|Publication number||US8066451 B2|
|Application number||US 12/657,354|
|Publication date||Nov 29, 2011|
|Filing date||Mar 1, 2010|
|Priority date||Jan 22, 2009|
|Also published as||US20100183374|
|Publication number||12657354, 657354, US 8066451 B2, US 8066451B2, US-B2-8066451, US8066451 B2, US8066451B2|
|Inventors||James J. Ewers, Francis P. Neumann|
|Original Assignee||Ewers James J, Neumann Francis P|
|Export Citation||BiBTeX, EndNote, RefMan|
|Patent Citations (10), Referenced by (4), Classifications (7) |
|External Links: USPTO, USPTO Assignment, Espacenet|
Flood/wind resistant building
US 8066451 B2
The proposed invention is a flood and wind resistant building foundation. The building construction consists of an attached superstructure to a buoyant raft foundation with steel pipe anchor and bent steel plate guide assemblies attached at the foundation corners. The raft foundation is uniformly supported on grade during dry conditions, and on water during flood conditions. The corner anchor/guide assemblies resist wind forces during dry conditions, and provide lateral stability during flood conditions. The raft foundation has plumbing trenches and access space that permit continued use of the building utilities during a flood. This building is made with standard, light weight, low technology construction materials and products with a cost comparable to traditional construction.
1. A flood and wind resistant building foundation comprising:
a) a foundation raft assembly a plurality of right angle prism shaped solid buoyant floatation billets;
b) treated wood inset frames attached flush with sides and tops around a top perimeter of said floatation billets;
c) a protective wrap covering bottoms and sides of the floatation billets;
d) the plurality of floatation billets attached together in a running bond pattern at said wood frames with galvanized metal framing anchors;
e) treated wood structural floor panels attached to a top of said floatation billets,
f) integral attachment of light wood framing superstructure to a top of said foundation raft assembly of same plan dimensions; and
g) said building foundation bears on grade during dry conditions but floats on water during flood conditions.
2. A flood and wind resistant building foundation according to claim 1
, further comprising:
a) steel pipe anchors embedded in cylindrical concrete footings at foundation corners, extending to an underside of a superstructure roof overhang,
b) bent steel plate guides curved around the steel pipe anchors attached to the foundation raft assembly and building superstructure;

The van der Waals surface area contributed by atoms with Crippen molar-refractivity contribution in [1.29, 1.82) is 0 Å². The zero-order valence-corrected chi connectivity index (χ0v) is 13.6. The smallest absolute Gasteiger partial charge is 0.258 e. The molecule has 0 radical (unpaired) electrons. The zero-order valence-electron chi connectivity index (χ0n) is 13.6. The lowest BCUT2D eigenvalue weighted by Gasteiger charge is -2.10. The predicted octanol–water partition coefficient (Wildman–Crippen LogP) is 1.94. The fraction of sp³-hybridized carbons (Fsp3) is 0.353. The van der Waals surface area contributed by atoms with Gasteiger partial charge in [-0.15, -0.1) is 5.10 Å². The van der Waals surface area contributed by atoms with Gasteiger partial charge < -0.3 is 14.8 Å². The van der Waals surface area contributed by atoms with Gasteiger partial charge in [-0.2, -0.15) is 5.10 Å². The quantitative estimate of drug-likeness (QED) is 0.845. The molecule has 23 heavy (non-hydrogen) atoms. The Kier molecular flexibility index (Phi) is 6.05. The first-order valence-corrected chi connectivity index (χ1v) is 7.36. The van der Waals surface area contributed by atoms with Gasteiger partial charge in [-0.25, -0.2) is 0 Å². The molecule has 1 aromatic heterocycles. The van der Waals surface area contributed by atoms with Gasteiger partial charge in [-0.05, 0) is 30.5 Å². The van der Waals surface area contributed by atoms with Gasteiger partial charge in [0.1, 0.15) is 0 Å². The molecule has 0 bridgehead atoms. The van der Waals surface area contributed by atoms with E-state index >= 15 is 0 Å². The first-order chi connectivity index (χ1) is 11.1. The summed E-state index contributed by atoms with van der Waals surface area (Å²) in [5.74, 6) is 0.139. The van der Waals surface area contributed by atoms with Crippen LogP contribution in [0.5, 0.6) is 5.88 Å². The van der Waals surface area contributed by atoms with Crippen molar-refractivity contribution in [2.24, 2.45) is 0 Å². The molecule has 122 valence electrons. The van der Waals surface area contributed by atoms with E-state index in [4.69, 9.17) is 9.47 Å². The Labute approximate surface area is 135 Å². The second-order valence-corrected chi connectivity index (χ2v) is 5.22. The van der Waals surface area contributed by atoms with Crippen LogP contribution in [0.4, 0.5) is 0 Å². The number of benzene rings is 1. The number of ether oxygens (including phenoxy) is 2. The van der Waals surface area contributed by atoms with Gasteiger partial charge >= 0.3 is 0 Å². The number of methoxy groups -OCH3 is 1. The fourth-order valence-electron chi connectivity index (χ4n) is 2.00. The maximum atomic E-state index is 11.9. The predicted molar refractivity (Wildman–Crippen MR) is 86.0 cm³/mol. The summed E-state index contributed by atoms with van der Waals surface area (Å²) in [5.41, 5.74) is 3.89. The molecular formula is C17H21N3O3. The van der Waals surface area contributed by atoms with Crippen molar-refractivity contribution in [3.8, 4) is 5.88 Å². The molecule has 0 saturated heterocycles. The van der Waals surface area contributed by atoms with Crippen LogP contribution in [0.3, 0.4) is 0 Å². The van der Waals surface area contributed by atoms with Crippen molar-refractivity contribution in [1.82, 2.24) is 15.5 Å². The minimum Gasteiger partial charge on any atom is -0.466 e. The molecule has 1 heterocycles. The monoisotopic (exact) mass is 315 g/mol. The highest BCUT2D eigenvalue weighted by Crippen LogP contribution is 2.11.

c) steel plate endcaps welded at a top of the steel pipe anchors to resist liftoff of the building foundation during flood conditions;
d) removable steel bolts inserted thru the bent steel plate guides and steel pipe anchors to resist wind uplift during dry conditions; and
e) said anchors and guides permit vertical movement but resist horizontal movement of the building foundation during flood conditions.
3. A flood and wind resistant building foundation according to claim 1
, further comprising:
a) modified floatation billets with plumbing trenches and access space to accommodate a building superstructure plumbing layout;
b) treated wood inset frames attached flush with the sides and top of said billets along a top sides of the plumbing trenches and access space;
c) metal pipe hangers attached to said wood inset frames to support building water and waste piping;
d) removable treated wood structural floor panels attached to tops of said wood inset frames to permit plumbing maintenance; and
e) a plumbing access space with modified water and waste piping connections to utility services that permit uninterrupted plumbing use during flood conditions.
Provisional patent application No. 61/205,607 filed on Jan. 22, 2009.
No federally sponsored research/development provided.
Every year, extreme weather causes flood and wind damage to buildings located on land adjacent lakes, rivers, and seas. Regardless of this problem, buildings continue to be constructed and repaired on these lands. A solution of this problem would be the construction of flood and wind resistant buildings on these lands.
U.S. Pat. No. 6,347,487 B1 discloses a flood and wind resistant building with a superstructure attached to a floatable floor structure supported above grade on perimeter columns that bear on concrete caissons. The floatable floor structure consists of watertight air filled compartments made with floor truss joists, rectangular section beams, sheathing, and floor decking. The perimeter columns are made with attached corbels to support the floor structure during dry conditions, and with sleeve mechanisms to permit vertical movement but resist horizontal movement of the attached floor structure during flood conditions. Wind tie-down devices are attached to the floor structure, engage the corbels of the perimeter columns during dry conditions, and automatically release during flood conditions. Accessory pumps, tanks, hoses, valves, portable generator, scuttling devices, and retention devices provide for continued building occupancy during and after flood conditions. It appears that this flood and wind resistant building has not been commonly built because of its excessive cost above traditional construction. A more economical construction would include:
- a) a floatable floor structure with uniform support on grade instead of a concentrated support above grade at perimeter columns,
- b) a floatable floor structure with solid buoyant floatation billets instead of watertight air filled compartments,